Typically it takes a full growing year for new milkweed plants to establish and produce flowers, but the plants can start hosting monarchs in the first season, even when plants are small, Topper said. As long as there are leaves, monarchs may lay eggs.

While their population has been dramatically reduced, monarchs aren’t likely to go extinct, Topper said, because they’re easy to raise in classrooms and yards.

“We can probably keep monarchs on Earth,” Topper said. “At risk is the historic migration phenomenon.” 

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Monarch butterflies are in decline due to a loss of habitat. Mainers can help by planting milkweed, a plant crucial to its reproduction. The monarch in this photo is on a swamp milkweed flower. (Eric Topper/Maine Audubon photo) 

A monarch caterpillar on a milkweed leaf at Maine Audubon in Falmouth. Monarch caterpillars will only eat milkweed. This caterpillar will soon become a butterfly and migrate with other monarchs to Mexico. (Bonnie Washuk photo)

Topper speaking in Auburn next month

AUBURN — On Oct. 3 at noon, at the Auburn Public Library, Eric Topper, Maine Audubon’s director of education, will present a discussion exploring the plants, practices and perks involved in restoring native food webs in our gardens, yards and communities.

The talk is part of “Bringing Nature Home,” Maine Audubon’s new community engagement and habitat stewardship initiative based on the bestselling book of that title by Doug Tallamy.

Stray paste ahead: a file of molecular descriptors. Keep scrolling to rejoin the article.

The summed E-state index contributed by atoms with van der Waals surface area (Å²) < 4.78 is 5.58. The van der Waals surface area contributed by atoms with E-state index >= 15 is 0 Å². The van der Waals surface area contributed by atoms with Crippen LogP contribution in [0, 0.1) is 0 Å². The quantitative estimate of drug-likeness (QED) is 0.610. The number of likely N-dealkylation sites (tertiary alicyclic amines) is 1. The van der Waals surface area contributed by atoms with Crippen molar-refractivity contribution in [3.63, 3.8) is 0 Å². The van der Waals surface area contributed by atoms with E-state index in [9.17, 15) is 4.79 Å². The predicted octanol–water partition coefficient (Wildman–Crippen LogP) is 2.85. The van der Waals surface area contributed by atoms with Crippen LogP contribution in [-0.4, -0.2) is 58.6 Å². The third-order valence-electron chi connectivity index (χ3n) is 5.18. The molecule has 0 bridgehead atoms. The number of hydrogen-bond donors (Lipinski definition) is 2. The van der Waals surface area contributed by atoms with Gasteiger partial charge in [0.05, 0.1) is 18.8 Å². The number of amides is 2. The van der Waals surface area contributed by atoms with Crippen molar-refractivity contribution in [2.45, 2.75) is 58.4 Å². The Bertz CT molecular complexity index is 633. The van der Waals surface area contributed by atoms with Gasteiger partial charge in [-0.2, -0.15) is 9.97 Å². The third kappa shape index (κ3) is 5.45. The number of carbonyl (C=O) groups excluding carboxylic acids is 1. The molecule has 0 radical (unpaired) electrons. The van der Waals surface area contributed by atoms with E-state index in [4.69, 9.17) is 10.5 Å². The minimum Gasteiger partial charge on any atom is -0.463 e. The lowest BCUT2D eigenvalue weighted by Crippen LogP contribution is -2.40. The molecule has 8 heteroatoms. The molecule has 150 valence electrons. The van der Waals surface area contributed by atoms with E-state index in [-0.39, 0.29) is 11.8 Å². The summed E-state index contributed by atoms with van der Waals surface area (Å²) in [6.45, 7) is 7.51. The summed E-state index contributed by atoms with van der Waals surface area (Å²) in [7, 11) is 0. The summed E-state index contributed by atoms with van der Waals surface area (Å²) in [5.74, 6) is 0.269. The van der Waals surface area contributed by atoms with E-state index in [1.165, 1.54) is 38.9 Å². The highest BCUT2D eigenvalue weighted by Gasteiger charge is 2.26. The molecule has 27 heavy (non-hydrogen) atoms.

The talk, which will be held in the library’s conference room, is co-sponsored by the library and the Stanton Bird Club in recognition of “The Year of the Bird,” an international celebration of birds.

Common milkweed, which is native to Maine and the type of milkweed often found here, is very hearty and tends to take over an area, so experts recommend planting swamp milkweed or butterfly milkweed instead. (Courtesy of the Wild Seed Project)

Eric Topper, director of Education at Maine Audubon, says more milkweed plants would help the monarch butterflies who fly to Maine from the Midwest. Topper is shown surrounded by milkweed at Maine Audubon in Falmouth last week. (Bonnie Washuk photo)

An illustration in the children’s book “A Monarch Butterfly Story” by Melissa Kim and Jada Fitch, shows how monarchs move north from Mexico each spring, and over successive generations born throughout the summer find their way to Maine and other northern regions. The last generation of monarchs born in the late summer and fall each year then migrate to Mexico for the winter. The book is available at Maine Audubon. (Islandport Press photo)

Monarch butterflies on milkweed. (Maine Audubon photo)